NEW YORK — A long-simmering battle over the origin of the Roxy name might finally get its day in court.
Just when Quiksilver Inc. began using its Roxy trademarks is the issue before a federal district court in Los Angeles. The answer will give an edge to one participant in two ongoing disputes between the lifestyle brand and Kymsta Corp., whose own label is Roxywear, regarding alleged infringement and the Roxy trademark.
Legal documents filed by Kymsta assert that Quiksilver changed the start date of its use of the Roxy trademarks. Those documents noted that the firm in past promotional materials and in its 1995 annual report stated that the Roxy line was introduced in 1993. The date of first use, according to court papers, was listed as Jan. 1, 1992 in Quiksilver’s trademark registration for the Roxy mark.
Michael Yoder, Quiksilver’s counsel at O’Melveny & Myers, said Friday the judge may or may not resolve the issue on Monday. “Even if he does, it is only one step in the process,” he said. “There are other issues that have to be resolved. One issue as an example is whether the parties, under the doctrine of laches, have waited too long to file their claims and therefore it would be unfair to either prevent one from using the marks or [allow one to] recover damages.”
The attorney said his client has published reports showing that the Roxy line was introduced in September 1990.
Either way, unless there is a settlement resulting in a coexistence of the two marks or a judicial ruling establishing laches, the financial stakes could be substantial for the winning firm.
Kymsta is not a public company. However, Quiksilver’s annual report in a regulatory filing for the year ended Oct. 31, 2002, said its Roxy line — which includes the Roxy, Roxy Girl and Roxy Teenie Wahine labels — accounts for 31 percent of revenues. With total revenues for the 12 months ended Oct. 31 at $705.5 million, the Roxy line contributed $218.7 million to Quiksilver’s top line.
The legal maneuvering began in May 2002 when Quiksilver filed a trademark infringement and unfair competition lawsuit against Kymsta and its owners, Arthur Pereira and Roxanne Heptner. According to that lawsuit, Kymsta’s sale of the Roxywear name with some of the same retail customers who buy Quiksilver resulted in “actual confusion” between the two product lines. Quiksilver said in its lawsuit that the actions involving “unauthorized use of the Roxywear mark is intended to trade upon the goodwill and substantial recognition associated with [Quiksilver’s] Roxy marks.”Quiksilver is seeking a declaration that its Roxy marks are valid, an injunction barring further use of the Roxywear mark, unspecified damages and an accounting of profits.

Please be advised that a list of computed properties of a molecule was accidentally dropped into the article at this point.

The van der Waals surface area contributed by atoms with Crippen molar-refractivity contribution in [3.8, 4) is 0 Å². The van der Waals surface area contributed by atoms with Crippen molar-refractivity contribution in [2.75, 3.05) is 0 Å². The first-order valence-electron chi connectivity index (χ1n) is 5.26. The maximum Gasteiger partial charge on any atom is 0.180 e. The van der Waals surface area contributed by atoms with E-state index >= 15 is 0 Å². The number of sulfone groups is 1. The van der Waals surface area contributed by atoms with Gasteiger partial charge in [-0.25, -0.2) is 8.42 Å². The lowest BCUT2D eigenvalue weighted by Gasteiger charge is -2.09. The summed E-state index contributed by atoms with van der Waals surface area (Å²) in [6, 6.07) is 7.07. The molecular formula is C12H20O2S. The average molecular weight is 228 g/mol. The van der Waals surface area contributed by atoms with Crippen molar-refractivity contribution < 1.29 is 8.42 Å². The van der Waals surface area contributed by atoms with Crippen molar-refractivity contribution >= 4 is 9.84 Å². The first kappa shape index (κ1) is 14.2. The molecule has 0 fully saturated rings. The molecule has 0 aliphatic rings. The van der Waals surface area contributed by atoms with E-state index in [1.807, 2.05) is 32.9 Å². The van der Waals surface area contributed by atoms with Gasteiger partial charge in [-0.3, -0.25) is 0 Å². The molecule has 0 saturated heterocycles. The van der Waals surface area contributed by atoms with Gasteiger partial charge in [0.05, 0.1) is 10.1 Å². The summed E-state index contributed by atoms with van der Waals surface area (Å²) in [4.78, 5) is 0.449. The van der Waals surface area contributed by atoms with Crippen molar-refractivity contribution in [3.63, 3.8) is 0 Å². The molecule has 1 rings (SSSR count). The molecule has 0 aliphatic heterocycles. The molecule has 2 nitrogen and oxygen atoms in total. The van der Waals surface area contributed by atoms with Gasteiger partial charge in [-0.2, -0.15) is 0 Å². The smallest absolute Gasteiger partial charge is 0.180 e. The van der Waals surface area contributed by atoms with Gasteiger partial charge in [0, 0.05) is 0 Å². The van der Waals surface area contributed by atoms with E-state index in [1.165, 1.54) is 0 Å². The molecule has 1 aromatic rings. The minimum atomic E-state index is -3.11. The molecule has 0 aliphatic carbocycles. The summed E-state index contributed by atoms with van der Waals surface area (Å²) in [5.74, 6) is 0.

Kymsta, for its part, filed counterclaims in July 2002 that paint a different picture. It said it adopted the Roxywear mark in December 1991 because it included the nickname of Heptner, who designed the apparel line. Kymsta said by January 1992, the mark was used in promotional materials and samples as it began marketing the line. Kymsta holds a registration for the Roxywear mark. It also said that Quiksilver should be barred from raising any claims over the mark since it waited more than 10 years before raising the issue.
Turning the tables, Kymsta alleged that Quiksilver’s use of the Roxy mark is “unauthorized” and was “intended to trade upon the goodwill and substantial recognition associated with Kymsta’s Roxywear mark.”
Kymsta, charging that Quiksilver’s uses “constitute fraud, oppression and malice,” is seeking exemplary damages, as well as cancellation of Quiksilver’s registrations for the Roxy mark and an accounting of profits.
Alberta Ferretti's "Rainbow Week" sweaters are back. The designer closed her #MFW show with a few day-of-the-week sweaters, which first debuted on the catwalk last January as part of the pre-fall 2017 collection. #wwdfashion (📷: @delphineachard)